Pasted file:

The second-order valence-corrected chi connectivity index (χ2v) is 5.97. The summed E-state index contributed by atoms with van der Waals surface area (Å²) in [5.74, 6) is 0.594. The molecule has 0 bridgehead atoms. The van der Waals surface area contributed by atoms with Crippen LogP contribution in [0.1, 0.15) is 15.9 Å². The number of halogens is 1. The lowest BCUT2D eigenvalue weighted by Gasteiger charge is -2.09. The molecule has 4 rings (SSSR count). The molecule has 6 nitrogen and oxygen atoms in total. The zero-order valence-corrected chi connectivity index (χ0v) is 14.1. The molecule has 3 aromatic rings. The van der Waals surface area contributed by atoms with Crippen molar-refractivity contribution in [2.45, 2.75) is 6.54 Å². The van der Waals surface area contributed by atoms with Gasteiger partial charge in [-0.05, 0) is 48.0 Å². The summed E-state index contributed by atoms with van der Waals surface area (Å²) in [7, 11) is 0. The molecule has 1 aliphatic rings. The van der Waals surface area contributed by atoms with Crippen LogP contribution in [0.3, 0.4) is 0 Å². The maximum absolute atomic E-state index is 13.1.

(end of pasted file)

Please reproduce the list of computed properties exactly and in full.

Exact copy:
The second-order valence-corrected chi connectivity index (χ2v) is 5.97. The summed E-state index contributed by atoms with van der Waals surface area (Å²) in [5.74, 6) is 0.594. The molecule has 0 bridgehead atoms. The van der Waals surface area contributed by atoms with Crippen LogP contribution in [0.1, 0.15) is 15.9 Å². The number of halogens is 1. The lowest BCUT2D eigenvalue weighted by Gasteiger charge is -2.09. The molecule has 4 rings (SSSR count). The molecule has 6 nitrogen and oxygen atoms in total. The zero-order valence-corrected chi connectivity index (χ0v) is 14.1. The molecule has 3 aromatic rings. The van der Waals surface area contributed by atoms with Crippen molar-refractivity contribution in [2.45, 2.75) is 6.54 Å². The van der Waals surface area contributed by atoms with Gasteiger partial charge in [-0.05, 0) is 48.0 Å². The summed E-state index contributed by atoms with van der Waals surface area (Å²) in [7, 11) is 0. The molecule has 1 aliphatic rings. The van der Waals surface area contributed by atoms with Crippen LogP contribution in [0.3, 0.4) is 0 Å². The maximum absolute atomic E-state index is 13.1.